Leena (40 years old) and Dinesh (45 years old) live in a slum area in Ujjain, Indore. They are parents to twins, a girl and a boy, who are one-and-a-half years old. Leena’s mother, Damini, who is over 80 years old, has come to stay with them to take care of the children, particularly when Leena is away at work. Leena, like many other women in the locality, is a domestic worker and her husband, Dinesh, is a porter who finds work in nearby markets. While Leena’s work is regular and she gets paid a fixed salary at the end of the month, Dinesh’s work is irregular and dependent on day-to-day availability. He has to leave home early in the morning to wait for work at the meeting place that all of the daily wage workers collect. They wait hoping that trucks or vehicles will take them to load or offload sacks or boxes of material at the market. Dinesh says, ‘yes, if there is work, we get it. Sometimes work is there and sometimes not.’ Leena works for approximately three hours a day, seven days a week. She walks to her place of work, which takes her about 15 minutes.
Leena has had to cut down on her paid work since the birth of her children; she says,
Earlier I was working and earning around Rs 4,000–Rs 5,000/month. But now I can earn only Rs 2,500/month. My children are small and my work has doubled because of them as I have to look after them. She [mother] cannot handle them for long… there are two children… always running around.
Although Damini stays with them to take care of the children, as she is old she is not able to look after them entirely. In addition to giving time to her children, Leena still has to cook, clean, wash, and shop for the household. Dinesh fetches water to use for domestic purposes each day from a hand pump in the vicinity, and collects drinking water from nearby homes. He also looks after the children if he finds time, but does not take an interest in other household chores even when he is home. Thus the main responsibility of care work is on the women of the household; this is expressed by Leena when she says: ‘my mother came to help me and take care of the children… who else would do it otherwise?’ Leena’s role as a domestic worker entails her working at someone else’s house and she cannot take her children to her workplace as they may disturb her employers; neither does she have access to an affordable crèche facility where she can leave her children. In the absence of any support from the community, Leena was left with no option but to depend on her mother for childcare.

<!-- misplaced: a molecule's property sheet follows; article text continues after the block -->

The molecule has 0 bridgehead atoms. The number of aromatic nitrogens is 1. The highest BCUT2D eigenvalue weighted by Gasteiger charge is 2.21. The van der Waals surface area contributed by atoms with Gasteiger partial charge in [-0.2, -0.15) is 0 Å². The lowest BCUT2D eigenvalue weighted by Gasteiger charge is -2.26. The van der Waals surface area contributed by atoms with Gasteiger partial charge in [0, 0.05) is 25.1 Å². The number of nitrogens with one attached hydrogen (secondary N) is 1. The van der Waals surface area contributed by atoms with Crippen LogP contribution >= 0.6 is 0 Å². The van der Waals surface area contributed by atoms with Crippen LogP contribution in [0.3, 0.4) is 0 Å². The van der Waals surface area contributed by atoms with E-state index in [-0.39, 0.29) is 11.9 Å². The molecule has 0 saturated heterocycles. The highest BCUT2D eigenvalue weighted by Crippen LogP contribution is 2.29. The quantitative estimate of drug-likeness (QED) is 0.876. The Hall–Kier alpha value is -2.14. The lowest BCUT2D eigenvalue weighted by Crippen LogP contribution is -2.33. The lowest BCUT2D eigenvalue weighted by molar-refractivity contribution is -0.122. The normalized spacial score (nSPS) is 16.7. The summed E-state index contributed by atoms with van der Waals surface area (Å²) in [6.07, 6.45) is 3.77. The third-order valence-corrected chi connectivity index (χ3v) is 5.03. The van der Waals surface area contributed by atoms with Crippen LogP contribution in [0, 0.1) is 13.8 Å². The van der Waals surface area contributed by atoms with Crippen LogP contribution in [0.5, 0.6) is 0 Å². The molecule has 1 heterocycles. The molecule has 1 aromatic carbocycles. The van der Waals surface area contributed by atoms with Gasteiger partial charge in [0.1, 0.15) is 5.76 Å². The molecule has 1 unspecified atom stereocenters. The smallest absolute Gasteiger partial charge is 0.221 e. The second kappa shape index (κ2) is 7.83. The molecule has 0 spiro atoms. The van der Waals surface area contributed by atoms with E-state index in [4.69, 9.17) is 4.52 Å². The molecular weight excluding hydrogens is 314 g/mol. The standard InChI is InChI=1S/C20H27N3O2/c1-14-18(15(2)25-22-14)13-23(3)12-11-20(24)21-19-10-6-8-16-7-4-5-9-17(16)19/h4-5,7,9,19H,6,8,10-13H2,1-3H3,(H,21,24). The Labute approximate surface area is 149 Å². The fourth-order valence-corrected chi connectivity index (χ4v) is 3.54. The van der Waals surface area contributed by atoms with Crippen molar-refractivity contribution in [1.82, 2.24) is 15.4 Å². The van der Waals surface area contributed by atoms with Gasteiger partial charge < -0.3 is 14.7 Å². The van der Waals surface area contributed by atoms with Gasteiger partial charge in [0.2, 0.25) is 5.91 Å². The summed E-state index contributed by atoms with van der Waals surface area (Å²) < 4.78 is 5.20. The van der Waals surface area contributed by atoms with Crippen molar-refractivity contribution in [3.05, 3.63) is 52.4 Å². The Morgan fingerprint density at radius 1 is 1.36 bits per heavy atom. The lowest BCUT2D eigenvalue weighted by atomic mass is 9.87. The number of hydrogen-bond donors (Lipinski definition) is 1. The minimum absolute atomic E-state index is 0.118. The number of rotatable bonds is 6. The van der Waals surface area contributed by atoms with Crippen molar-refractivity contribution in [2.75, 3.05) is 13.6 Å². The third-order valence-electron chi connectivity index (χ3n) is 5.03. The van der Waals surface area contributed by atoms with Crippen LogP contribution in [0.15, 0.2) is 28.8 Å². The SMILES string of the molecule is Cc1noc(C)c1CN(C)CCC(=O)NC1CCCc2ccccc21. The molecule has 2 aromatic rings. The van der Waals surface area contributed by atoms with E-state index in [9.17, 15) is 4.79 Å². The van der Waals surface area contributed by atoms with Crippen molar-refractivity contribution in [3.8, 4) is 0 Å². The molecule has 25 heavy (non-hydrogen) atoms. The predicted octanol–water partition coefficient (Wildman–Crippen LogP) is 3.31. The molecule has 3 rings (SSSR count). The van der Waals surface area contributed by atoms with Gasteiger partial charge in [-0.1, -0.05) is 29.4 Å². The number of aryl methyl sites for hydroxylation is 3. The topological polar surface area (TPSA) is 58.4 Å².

Leena and Damini both complain of tiredness and that they lack choice in their daily activities. If Leena did not work the family would incur a loss in her steady income, which is crucial to cover health costs, especially for her children. Damini, on the other hand, feels compelled by her moral duty to help her daughter. Leena says, ‘my children take up most of my time’, and therefore she does not have time to join organisations such as the Self Employed Women’s Association (SEWA) and attend their meetings. Leena feels that the provision of a crèche facility in the community would be a great help, particularly because SEWA in Madhya Pradesh does not run a crèche.
Dinesh does not have a workers’ identity card through which he could take advantage of concessions at government hospitals and the fair price shop for his family. They have to cover health expenditures out of their low earnings. Dinesh explains that the family prefers to go to a private clinic if they have the money, because according to him, ‘the treatment given in government hospitals is not good.’ He feels that the ‘government does provide facilities but it does not reach the poor people.’
Leena has been receiving her family’s support to bring about some balance between her paid and unpaid work. However, external support, mainly from the state, would further improve her time management. Leena says, ‘We don’t have a crèche here, it is important to have one here. If the kids were going to a crèche, I would have been able to do my work.’ There are a few privately run crèches in the vicinity but Leena is unable to afford them with her meager income, and the pre-schools run by the state are for older children in the three to six age group.